“Yes, sir, commander in chief of the armed forces of the United States. But the states aren’t very united right now. The country is ready to tear itself apart, and if this is your policy—“

“Damn policy! Don’t you think I know what’s going on in this country? It’s the only way to stop it from being torn apart.”

Manning shook his head. “The ruling of the Supreme Court—“

“Damn the court as well! Martin and his dithering have screwed with me for the last time. We would have been here two years ago if not for him. Execute this plan exactly as written.”

“No, sir.”

“Then I’ll do it myself! I’ll call all the generals and colonels and tell them to no longer take orders from you! I will stop Celestia, and I will save this country the only way it can be!”

“You’re wrong, sir, and I can’t let you do that.”

Martin, watching on camera, heard the coldness in Manning’s voice, and Kittridge clearly heard it too. When he sidestepped, Manning turned to follow him, and his sidearm came in view of the camera.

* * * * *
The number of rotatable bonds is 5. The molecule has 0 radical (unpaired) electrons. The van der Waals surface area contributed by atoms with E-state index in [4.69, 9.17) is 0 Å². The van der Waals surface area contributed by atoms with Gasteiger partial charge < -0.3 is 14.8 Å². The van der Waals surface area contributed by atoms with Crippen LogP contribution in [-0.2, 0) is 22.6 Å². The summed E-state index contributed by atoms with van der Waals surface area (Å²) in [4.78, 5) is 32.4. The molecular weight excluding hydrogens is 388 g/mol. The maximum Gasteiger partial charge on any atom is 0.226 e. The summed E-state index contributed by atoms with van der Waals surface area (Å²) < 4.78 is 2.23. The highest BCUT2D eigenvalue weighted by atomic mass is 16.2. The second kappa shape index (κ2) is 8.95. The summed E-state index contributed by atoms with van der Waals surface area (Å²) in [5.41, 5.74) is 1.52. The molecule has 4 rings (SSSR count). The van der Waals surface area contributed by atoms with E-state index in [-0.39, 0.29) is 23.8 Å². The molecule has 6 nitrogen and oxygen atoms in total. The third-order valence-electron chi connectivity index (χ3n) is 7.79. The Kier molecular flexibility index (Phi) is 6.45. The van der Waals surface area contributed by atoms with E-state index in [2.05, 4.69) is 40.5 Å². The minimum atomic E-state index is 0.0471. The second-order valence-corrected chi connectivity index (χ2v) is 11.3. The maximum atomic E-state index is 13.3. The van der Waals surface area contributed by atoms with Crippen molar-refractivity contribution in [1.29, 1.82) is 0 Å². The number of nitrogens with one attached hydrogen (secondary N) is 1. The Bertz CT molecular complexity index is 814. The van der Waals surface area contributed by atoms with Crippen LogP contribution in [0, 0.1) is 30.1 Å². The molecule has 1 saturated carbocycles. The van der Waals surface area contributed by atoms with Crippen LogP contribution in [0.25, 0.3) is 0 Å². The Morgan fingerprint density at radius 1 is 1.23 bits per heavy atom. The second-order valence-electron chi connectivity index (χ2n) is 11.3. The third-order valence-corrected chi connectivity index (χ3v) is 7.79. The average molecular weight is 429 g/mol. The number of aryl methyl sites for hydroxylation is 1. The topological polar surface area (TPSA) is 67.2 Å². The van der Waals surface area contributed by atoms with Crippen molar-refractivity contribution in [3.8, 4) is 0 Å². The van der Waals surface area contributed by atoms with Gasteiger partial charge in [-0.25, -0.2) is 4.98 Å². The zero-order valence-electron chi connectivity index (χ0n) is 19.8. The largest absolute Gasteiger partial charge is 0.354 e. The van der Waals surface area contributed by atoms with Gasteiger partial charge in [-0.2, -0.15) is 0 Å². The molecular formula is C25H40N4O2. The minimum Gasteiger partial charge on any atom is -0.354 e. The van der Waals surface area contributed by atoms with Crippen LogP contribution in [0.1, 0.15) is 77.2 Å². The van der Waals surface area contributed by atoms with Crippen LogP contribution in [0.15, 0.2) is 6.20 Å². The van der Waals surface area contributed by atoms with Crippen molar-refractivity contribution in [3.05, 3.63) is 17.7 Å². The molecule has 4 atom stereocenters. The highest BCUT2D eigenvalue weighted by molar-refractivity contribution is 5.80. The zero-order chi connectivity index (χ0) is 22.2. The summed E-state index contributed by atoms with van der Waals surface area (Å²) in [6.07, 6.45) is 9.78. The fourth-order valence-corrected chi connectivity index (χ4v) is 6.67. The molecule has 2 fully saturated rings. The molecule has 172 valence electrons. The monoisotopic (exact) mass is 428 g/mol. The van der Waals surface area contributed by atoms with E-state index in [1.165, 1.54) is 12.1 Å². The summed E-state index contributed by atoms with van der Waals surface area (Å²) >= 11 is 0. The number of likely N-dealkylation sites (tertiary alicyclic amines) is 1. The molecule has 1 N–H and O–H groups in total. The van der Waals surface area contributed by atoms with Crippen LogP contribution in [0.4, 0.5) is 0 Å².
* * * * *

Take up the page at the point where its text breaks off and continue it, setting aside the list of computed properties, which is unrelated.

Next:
“Put that gun down.”

“I’m sorry, Mr. Kittridge. I have to take authority. The schism hasn’t been fixed, not if you’re acting this way.”

Kittridge ran toward him. Martin screamed out, “No!” but he was too far away. The report of the gun was simultaneous with the shock on Kittridge’s face. But both he and Martin knew that this was not self-defense. All Kittridge’s charge had accomplished was to widen the exit wound in his back. He fell on his face and ceased to move.

Two guards rushed in and stared at Manning. “President Kittridge was a fine American, but in the moment of consequence, he could not do what was necessary.”

“What do we do now, sir?” asked one of the guards.

“What is necessary.”

The feed cut back to Celestia, and Martin’s emotions were all over the place. He knew that this was the most dangerous moment for him. “You see? There is nothing left for you. You can hear it beginning.”

Indeed, out in the streets he heard the sound of distant screams and glass breaking.

“Sit in the chair, please, sir.”

“No. I won’t.”

Please, sir,” the pony repeated.